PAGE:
Such a crime in an ANP is punishable by up to 12 years’ imprisonment and a fine as high as 564,000 pesos (US $27,600) but as is all too common in Mexico, no one was held accountable. There is no justice in such crimes, members of Cano’s turtle conservation group said, unless a culprit is caught in the act with a knife in one hand and the slain reptile in the other.
Another example of the rampant impunity for crimes against wildlife is a 2016 case in which a trophy hunter posed for photos with a protected species of crocodile he killed in the Xcalak Reefs National Park in Quintana Roo.
The case – like hundreds of others – was referred to Profepa but went unresolved. The agency has given a vague explanation for its extremely limited success in holding environmental criminals to account, saying it has been unable to prosecute many offenses due to “insurmountable material obstacles.”
The El Universal report also indicated that justice – in the few cases in which it is served – is highly selective: a small-plot farmer transporting illegally-felled timber on donkeys is more likely to face punishment than the armed criminals who cut down the trees.
Achieving justice in cases of environmental crimes – arresting perpetrators and obtaining court sentences against them – requires monetary resources, but both Conanp, which manages sea and land ANPs covering some 90 million hectares, and Profepa have suffered budget cuts in recent years.
El Universal reported that both institutions reached a budget “peak” in 2016, with the former receiving 1.35 billion pesos (US $66.1 million) and the latter 960 million pesos (US $47 million).
By 2020, Conanp’s annual budget had fallen to 860 million pesos, a 36% decline in four years, while that of Profepa dropped 18% to 790 million pesos.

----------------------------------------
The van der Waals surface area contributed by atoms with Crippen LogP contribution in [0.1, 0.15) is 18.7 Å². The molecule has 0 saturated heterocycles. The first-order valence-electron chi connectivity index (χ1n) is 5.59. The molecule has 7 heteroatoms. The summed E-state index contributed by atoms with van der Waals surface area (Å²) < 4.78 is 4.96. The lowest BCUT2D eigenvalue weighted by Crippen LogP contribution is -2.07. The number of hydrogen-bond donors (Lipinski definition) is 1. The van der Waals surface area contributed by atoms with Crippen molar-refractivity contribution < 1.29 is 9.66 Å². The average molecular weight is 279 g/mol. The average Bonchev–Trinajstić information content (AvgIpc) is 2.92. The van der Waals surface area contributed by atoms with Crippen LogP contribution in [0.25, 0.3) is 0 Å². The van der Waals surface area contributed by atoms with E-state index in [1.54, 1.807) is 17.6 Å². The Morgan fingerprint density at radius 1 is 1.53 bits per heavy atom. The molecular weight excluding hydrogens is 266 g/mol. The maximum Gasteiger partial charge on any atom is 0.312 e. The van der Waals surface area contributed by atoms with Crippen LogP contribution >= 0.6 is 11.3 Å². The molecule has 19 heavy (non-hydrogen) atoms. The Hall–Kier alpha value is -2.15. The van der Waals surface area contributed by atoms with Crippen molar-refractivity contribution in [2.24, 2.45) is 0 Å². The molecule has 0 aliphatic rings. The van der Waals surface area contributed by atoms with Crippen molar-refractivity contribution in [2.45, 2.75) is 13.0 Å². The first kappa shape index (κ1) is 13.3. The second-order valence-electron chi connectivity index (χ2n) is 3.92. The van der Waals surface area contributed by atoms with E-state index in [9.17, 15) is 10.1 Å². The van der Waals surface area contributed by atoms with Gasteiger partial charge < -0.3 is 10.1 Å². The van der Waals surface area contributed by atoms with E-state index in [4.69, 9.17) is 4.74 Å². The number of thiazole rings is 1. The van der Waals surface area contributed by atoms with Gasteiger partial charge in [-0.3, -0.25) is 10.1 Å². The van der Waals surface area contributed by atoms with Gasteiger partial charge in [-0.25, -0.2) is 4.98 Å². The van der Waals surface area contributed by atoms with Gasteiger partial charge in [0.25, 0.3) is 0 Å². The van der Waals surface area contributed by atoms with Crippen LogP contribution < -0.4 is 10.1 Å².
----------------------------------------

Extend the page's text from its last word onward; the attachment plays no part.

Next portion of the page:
Eduardo Vega, an economics professor at the National Autonomous University, wrote about such budget cuts in a paper entitled The Budgetary Erosion of Mexican Environmental Policy.
The Ministry of the Environment and Natural Resources and the government bodies that depend on it have faced severe cuts that amount to a budget collapse, he wrote. In real terms, funding was cut 63.7% between 2015 and 2018 and a further 26% between 2018 and 2020, Vega said.
President López Obrador, who talks up his environmental credentials but has faced criticism in the area, presided over the most recent cuts, while Enrique Peña Nieto was in office when the earlier ones occurred. A failure to adequately protect the critically-endangered vaquita marina porpoise is seen as one environmental shortcoming of the current government.
Vega wrote that there is clear evidence that the environmental budget cuts have caused “virtual ineffectiveness in many of the important areas of public action on environmental matters.” The lack of protection of flora and fauna in Mexico’s ANPs is one example of that.
“The cuts began in the middle of the previous six-year term of government and with the present administration there have been cuts over cuts, leading to increasingly precarious [environmental] conditions,” said Jardel, the Conanp board member.
“It seems that [the authorities] see [the ANPs] as obstacles to economic development,” he added.
With reports from El Universal